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Doc@DrIrene.com

Not Always Abuse

Not Always Verbal Abuse

 

From: Tara Lee
Sent: Thursday, August 19, 1999 9:17 PM
Subject: E-Mail Advice

Dear Dr. Irene:  Am I the abuser or is he? (Or are we both)?  Here's the situation:  I recently married the man I've been living with for two years. During our courtship, he was affectionate and helpful, taking time to help cook and do foreplay, all the things that women like. After the first year, his attitude about taking time for "us" changed, to the point where he never seems to have time for sex unless it's for two minutes right before bed, or right when we wake up (of course at those times, I'm exhausted and there's
nothing in it for me). When I put my foot down and said I was unwilling to have sex or do household tasks unless he was willing to commit some time to these things, he repeatedly promised, but for the last 2 years has not pulled through with action.

Each time he breaks an agreement, such as a plan to take a half hour of special time before bed rather than a quickie, I share with him my hurt and let him know that he can tell me "no" if he feels he can't follow through. I tell him that since this has been a continuing pattern of broken promises, my trust in his actions is rapidly fading. He says he'd do anything to keep me and promises that this week it will be different, but each week he conveniently "forgets."  Of course our sex life and the household tasks
continue to be on hold until we work this out.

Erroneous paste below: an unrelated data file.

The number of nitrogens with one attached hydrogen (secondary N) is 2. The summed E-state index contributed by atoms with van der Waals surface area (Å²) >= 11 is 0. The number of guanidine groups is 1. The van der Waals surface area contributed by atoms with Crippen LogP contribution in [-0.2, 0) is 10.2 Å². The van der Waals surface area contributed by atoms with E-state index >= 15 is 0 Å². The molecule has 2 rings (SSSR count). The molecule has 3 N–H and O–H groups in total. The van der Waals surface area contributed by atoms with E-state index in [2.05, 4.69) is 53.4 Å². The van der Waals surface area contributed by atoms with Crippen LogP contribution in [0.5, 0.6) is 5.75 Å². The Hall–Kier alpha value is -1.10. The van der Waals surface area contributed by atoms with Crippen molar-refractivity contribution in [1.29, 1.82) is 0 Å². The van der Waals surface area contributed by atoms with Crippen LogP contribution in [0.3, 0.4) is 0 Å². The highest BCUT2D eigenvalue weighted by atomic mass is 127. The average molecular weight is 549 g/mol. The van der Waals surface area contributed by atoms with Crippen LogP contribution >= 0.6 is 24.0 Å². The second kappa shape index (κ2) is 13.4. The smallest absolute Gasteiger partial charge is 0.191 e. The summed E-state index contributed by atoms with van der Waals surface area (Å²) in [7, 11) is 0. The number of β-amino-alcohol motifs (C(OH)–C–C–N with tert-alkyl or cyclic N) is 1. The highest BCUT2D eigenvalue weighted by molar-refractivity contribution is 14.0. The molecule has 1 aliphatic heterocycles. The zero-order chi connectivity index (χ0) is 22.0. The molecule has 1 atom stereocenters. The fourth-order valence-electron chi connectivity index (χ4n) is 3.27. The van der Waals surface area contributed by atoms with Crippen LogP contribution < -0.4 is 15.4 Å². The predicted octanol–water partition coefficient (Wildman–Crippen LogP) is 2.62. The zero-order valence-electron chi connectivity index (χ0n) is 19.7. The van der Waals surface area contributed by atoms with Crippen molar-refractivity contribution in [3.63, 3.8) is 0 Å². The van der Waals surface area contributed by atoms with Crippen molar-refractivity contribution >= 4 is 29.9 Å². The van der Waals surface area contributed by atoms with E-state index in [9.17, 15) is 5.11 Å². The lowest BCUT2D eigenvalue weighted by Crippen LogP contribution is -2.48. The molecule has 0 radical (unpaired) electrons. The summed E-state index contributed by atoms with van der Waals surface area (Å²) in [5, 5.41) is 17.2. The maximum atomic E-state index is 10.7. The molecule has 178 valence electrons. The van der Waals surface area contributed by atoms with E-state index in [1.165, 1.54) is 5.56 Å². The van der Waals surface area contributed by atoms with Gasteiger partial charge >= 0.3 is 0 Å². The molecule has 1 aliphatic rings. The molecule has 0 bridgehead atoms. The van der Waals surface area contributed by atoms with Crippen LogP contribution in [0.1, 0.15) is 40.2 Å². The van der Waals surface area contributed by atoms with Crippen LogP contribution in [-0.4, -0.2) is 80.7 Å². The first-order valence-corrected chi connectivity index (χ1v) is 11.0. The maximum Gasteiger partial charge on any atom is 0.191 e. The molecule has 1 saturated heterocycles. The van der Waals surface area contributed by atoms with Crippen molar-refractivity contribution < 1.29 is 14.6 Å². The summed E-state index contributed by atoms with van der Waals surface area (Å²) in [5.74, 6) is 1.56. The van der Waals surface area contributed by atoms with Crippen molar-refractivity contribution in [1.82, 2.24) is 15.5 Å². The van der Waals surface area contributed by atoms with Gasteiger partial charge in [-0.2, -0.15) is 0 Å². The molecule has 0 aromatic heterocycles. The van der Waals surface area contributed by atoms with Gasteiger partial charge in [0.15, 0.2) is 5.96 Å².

My question is, am I the abuser here because I have started to express a lot of anger about this situation, while he acts calm and collected?  I have broken dishes and even squirted water and food over him upon finding another promise broken. He says that I have a problem with anger, and I agree, I do now, but isn't anger a normal reaction to passive-aggressive behavior such as breaking agreements for such a long period of time (weekly, sometimes daily, for 2 years)? 

At this point, I have hardly managed to get the foreplay or household help I have asked for in those 2 years, and at this point, this is not as crushing as the confusion over the broken promises.   I would not force him to give me what he didn't want to give--I would accept a no at any time, since I respect him as a separate person. Am I an abuser because I want to have occasional sex with my husband, and get mad about it sometimes?  Am I an abuser because I've started to throw things after two years of broken promises? I am so confused.  I  feel that he might be as angry as me, just acting it out in a less direct (and potentially more damaging) way.  He acts so calm and sometimes laughs at my anger.

Should I take an anger management course, or does he need counseling on passive-aggressive behavior?

A Concerned Newlywed

Dear Tara Lee,

 
Not everything is abuse. I am not sure where to draw the line, so I don't - and include most disrespectful verbal behavior under the "verbal abuse" umbrella. Abuse however, is about CONTROL. It is one person attempting to control their partner: to entice that person to meet all of his or her needs and wants, to control the intimacy level of the relationship so that the partner is kept at whatever distance the abusive person is comfortable with at a particular time.
 
You are not describing abuse. I am not saying that your relationship is or is not in the beginning stages of abuse. I cannot tell one way or the other. I am saying that you are not describing an abusive, controlling  relationship. You are talking about a guy who for whatever reason is very angry with his wife and who expresses his anger passive-aggressively. You are talking about and a gal who has no clue what she may be doing, if anything, that is getting him mad, but is getting pretty fed up with his behavior and is acting out.
 
So, is it an abuse relationship? I don't know. Are you abusing each other? Yes, in terms of the disrespect you show towards your partner. You are no longer on the same team. I think you guys need to enter into marital counseling so that you can nip this week in the bud before it takes over the whole garden.
 
Best wishes to you both,
 
Dr. Irene